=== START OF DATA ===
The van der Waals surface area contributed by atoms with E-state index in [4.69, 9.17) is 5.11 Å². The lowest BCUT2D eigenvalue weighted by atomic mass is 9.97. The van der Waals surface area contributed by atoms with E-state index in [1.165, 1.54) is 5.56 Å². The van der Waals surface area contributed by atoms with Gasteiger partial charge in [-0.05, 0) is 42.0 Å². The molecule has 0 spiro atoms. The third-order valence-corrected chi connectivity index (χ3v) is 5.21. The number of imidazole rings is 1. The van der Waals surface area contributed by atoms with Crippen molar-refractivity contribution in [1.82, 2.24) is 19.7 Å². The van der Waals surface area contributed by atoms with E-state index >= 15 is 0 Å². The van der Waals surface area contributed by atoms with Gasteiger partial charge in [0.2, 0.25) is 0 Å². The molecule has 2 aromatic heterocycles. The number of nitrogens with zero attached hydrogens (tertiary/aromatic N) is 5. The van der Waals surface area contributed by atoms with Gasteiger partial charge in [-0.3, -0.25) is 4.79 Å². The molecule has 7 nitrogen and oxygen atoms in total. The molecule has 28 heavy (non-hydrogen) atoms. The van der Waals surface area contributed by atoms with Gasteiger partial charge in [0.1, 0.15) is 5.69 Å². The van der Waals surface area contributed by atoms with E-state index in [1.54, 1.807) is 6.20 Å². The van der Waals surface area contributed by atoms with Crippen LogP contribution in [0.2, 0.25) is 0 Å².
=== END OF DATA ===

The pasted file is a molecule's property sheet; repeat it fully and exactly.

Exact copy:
The van der Waals surface area contributed by atoms with E-state index in [4.69, 9.17) is 5.11 Å². The lowest BCUT2D eigenvalue weighted by atomic mass is 9.97. The van der Waals surface area contributed by atoms with E-state index in [1.165, 1.54) is 5.56 Å². The van der Waals surface area contributed by atoms with Gasteiger partial charge in [-0.05, 0) is 42.0 Å². The molecule has 0 spiro atoms. The third-order valence-corrected chi connectivity index (χ3v) is 5.21. The number of imidazole rings is 1. The van der Waals surface area contributed by atoms with Crippen molar-refractivity contribution in [1.82, 2.24) is 19.7 Å². The van der Waals surface area contributed by atoms with E-state index >= 15 is 0 Å². The van der Waals surface area contributed by atoms with Gasteiger partial charge in [0.2, 0.25) is 0 Å². The molecule has 2 aromatic heterocycles. The number of nitrogens with zero attached hydrogens (tertiary/aromatic N) is 5. The van der Waals surface area contributed by atoms with Gasteiger partial charge in [-0.3, -0.25) is 4.79 Å². The molecule has 7 nitrogen and oxygen atoms in total. The molecule has 28 heavy (non-hydrogen) atoms. The van der Waals surface area contributed by atoms with Gasteiger partial charge in [0.1, 0.15) is 5.69 Å². The van der Waals surface area contributed by atoms with E-state index in [1.54, 1.807) is 6.20 Å². The van der Waals surface area contributed by atoms with Crippen LogP contribution in [0.2, 0.25) is 0 Å².